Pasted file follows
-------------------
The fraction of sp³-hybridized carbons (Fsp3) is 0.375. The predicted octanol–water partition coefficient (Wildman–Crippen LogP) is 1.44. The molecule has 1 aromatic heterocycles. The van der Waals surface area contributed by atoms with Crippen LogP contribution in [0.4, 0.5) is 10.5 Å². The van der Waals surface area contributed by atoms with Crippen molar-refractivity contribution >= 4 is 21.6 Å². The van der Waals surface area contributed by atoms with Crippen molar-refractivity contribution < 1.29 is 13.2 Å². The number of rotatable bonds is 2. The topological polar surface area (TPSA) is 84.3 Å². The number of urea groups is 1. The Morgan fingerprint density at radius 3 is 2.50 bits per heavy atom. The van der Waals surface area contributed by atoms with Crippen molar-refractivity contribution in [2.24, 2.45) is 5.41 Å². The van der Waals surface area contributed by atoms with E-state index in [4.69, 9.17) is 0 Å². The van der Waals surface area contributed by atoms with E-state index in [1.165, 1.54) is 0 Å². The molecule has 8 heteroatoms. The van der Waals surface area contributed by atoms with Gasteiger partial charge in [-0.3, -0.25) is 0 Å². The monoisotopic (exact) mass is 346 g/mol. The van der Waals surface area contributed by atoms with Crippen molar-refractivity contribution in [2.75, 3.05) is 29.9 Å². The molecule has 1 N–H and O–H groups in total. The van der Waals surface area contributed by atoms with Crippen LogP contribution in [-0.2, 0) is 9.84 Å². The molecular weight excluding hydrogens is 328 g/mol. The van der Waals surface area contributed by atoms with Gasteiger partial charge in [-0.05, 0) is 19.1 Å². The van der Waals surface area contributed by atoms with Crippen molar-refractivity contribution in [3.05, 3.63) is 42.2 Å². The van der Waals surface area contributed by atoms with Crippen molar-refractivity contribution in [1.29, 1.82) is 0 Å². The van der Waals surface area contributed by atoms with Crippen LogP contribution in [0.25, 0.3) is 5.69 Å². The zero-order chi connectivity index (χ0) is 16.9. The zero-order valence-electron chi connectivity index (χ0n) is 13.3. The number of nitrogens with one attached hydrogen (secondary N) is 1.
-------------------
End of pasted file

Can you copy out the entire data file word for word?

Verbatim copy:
The fraction of sp³-hybridized carbons (Fsp3) is 0.375. The predicted octanol–water partition coefficient (Wildman–Crippen LogP) is 1.44. The molecule has 1 aromatic heterocycles. The van der Waals surface area contributed by atoms with Crippen LogP contribution in [0.4, 0.5) is 10.5 Å². The van der Waals surface area contributed by atoms with Crippen molar-refractivity contribution >= 4 is 21.6 Å². The van der Waals surface area contributed by atoms with Crippen molar-refractivity contribution < 1.29 is 13.2 Å². The number of rotatable bonds is 2. The topological polar surface area (TPSA) is 84.3 Å². The number of urea groups is 1. The Morgan fingerprint density at radius 3 is 2.50 bits per heavy atom. The van der Waals surface area contributed by atoms with Crippen molar-refractivity contribution in [2.24, 2.45) is 5.41 Å². The van der Waals surface area contributed by atoms with E-state index in [4.69, 9.17) is 0 Å². The van der Waals surface area contributed by atoms with E-state index in [1.165, 1.54) is 0 Å². The molecule has 8 heteroatoms. The van der Waals surface area contributed by atoms with Gasteiger partial charge in [-0.3, -0.25) is 0 Å². The monoisotopic (exact) mass is 346 g/mol. The van der Waals surface area contributed by atoms with Crippen molar-refractivity contribution in [2.75, 3.05) is 29.9 Å². The molecule has 1 N–H and O–H groups in total. The van der Waals surface area contributed by atoms with Crippen LogP contribution in [-0.2, 0) is 9.84 Å². The molecular weight excluding hydrogens is 328 g/mol. The van der Waals surface area contributed by atoms with Gasteiger partial charge in [-0.05, 0) is 19.1 Å². The van der Waals surface area contributed by atoms with Crippen molar-refractivity contribution in [3.05, 3.63) is 42.2 Å². The van der Waals surface area contributed by atoms with Crippen molar-refractivity contribution in [1.29, 1.82) is 0 Å². The van der Waals surface area contributed by atoms with Crippen LogP contribution in [0.25, 0.3) is 5.69 Å². The zero-order chi connectivity index (χ0) is 16.9. The zero-order valence-electron chi connectivity index (χ0n) is 13.3. The number of nitrogens with one attached hydrogen (secondary N) is 1.